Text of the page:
International political economy

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Prof. Shareen Hertel

This course offers introductory exposure to issues in international political economy. It focuses on core themes in scholarly literature and related current policy dilemmas, with particular emphasis on development economics, trade and labor rights questions.
Requirements: 1) a midterm exam, worth 30% of the final grade; 2) a final exam, worth 60% of the final grade; and 3) class participation, worth 10% of the final grade.
To gain the most from this course, students are strongly advised to: 1) form a study group (3-5 students, maximum) that meets at least once/week to discuss the week’s readings and lecture notes; 2) read The New York Times, The Financial Times, and/or The Economist on a regular basis (student rates available); 3) read informational emails and access weblinks sent by the instructor to the class on a weekly basis.
Please note: While there are not specific pre-requisites, students with a solid grounding in theories of international relations and basic macroeconomics will find this course more accessible than those without such background. A useful introductory macroeconomics text will be on reserve: Rudiger Dornbusch and F. Leslie C.H. Helmers, The Open Economy: Tools for Policymakers in Developing Countries (New York: Oxford University Press, 1988)
Week 1

The intellectual foundations of IPE: basic concepts and measurement issues

Handouts: Human Development Index vs. PPP vs. GNP/GDP

Week 2

The intellectual foundations of IPE: key actors and institutions

Robert Gilpin, The Political Economy of International Relations (Princeton: Princeton University Press, 1987), Chapters 1, 2 and 3.

Jeffrey A. Frieden and David A. Lake, editors, International Political Economy: Perspectives on Global Power and Wealth, 3rd edition (New York: St. Martin’s Press, 1995), Introduction (pp. 1-16).

Stephan Haggard and Robert R. Kaufman, The Politics of Economic Adjustment (Princeton: Princeton University Press, 1992), Introduction (pp. 3-37) and Conclusion (pp. 319-350).

Week 3:

Monetary Policy: trends and challenges

John Ruggie, “International Regimes, Transactions, and Change: Embedded Liberalism in the Postwar Economic Order,” International Organization 36, No. 2 (Spring 1982): 379-415. Available electronically via JSTOR.

Benjamin J. Cohen, The Geography of Money (Ithaca, NY: Cornell University Press, 1998), Intro and Chapters 2 and 6.

Michael Webb, “International economic structures, government interests, and international coordination of macroeconomic adjustment policies,” International Organization 45, No. 3 (Summer 1991): 309-342. Available electronically via JSTOR.

Week 4:

Trade Policy: trends and challenges

Robert Baldwin, “The New Protectionism: A Response to Shifts in National Economic Power,” in Frieden and Lake (Chapter 21).

Robert Z. Lawrence, “Emerging Regional Arrangements: Buildings Blocks or Stumbling Blocks?” in Frieden and Lake (Chapter 25).

Robert B. Zoellick, Remarks by Ambassador Robert B. Zoellick, United States Trade Representative (Washington, DC: Office of the US Trade Representative, 2001). Read selected speeches: “Trade and the American Nation: A Time to Choose” (pp. 33-41); “Globalization at Ground Zero: Dispelling the Myths of NAFTA” (p. 43-53); “The WTO and New Global Trade Negotiations: What’s at Stake” (p. 99-114).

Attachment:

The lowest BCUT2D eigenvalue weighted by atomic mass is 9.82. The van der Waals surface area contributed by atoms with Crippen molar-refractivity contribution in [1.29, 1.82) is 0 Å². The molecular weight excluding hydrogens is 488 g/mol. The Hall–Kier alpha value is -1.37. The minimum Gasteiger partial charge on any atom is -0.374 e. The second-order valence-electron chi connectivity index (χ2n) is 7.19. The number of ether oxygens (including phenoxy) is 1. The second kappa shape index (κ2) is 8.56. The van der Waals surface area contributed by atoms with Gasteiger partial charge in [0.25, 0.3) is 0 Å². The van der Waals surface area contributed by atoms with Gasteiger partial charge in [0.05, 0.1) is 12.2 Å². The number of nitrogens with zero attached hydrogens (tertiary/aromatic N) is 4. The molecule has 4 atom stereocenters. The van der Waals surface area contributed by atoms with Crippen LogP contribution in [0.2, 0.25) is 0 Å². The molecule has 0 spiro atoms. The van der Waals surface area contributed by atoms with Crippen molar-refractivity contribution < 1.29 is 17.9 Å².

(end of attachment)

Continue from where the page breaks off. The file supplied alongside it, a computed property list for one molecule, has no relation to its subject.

Oxfam, Rigged Rules and Double Standards: Trade, Globalization and the Fight Against Poverty (London, UK: Oxfam International, 2002), Executive Summary, Intro, and Chapter 4.
Week 5:

Industrial development policy

James Brander, “Rationales for Strategic Trade and Industrial Policy,” and Gene Grossman, “Strategic Export Promotion: A Critique” -- both in Paul Krugman, editor, Strategic Trade Policy and the New International Economics (Cambridge, MA: MIT Press, 1987).

Peter Evans, Embedded Autonomy: States & Industrial Transformation (Princeton: Princeton University Press, 1995), Chapters 1, 3 and 10.

Sylvia Maxfield and Ben Ross Schneider, Business and the State in Developing Countries (Ithaca, NY: Cornell University Press, 1997), Chapters 1 and 2.

Week 6:

Roots of contemporary inequality and wealth: the colonial experience, decolonization and early independence

Alexander Gerschenkron, Economic Backwardness in Historical Perspective (Cambridge, MA: Harvard University Press, 1962), Chapters 1, 2 and 3.

Fernando Enrique Cardoso and Enzo Faletto, Dependency and Development in Latin America (Berkeley, CA: University of California Press, 1979) – chapters?
Robin Broad, editor, Global Backlash: Citizen Initiatives for a Just World Economy (Lanham, MD: Rowman & Littlefield, 2002), Part II, “The Historical Context,” pp. 65-112.

Stanley L. Engerman and Kenneth L. Sokoloff, "Factor Endowments, Inequality, and Paths of Development among New World Economies," Working Paper 9259 (Cambridge, MA: National Bureau of Economic Research, October 2002).

Week 7: Gender and economic development

Chiara Saraceno, “Women’s Paid & Unpaid Work in Times of Economic Crisis,” in Lourdes Beneria and Shelley Feldman, editors, Unequal Burden: Economic Crises, Persistent Poverty, and Women’s Work (Boulder, CO: Westview Press, 1992).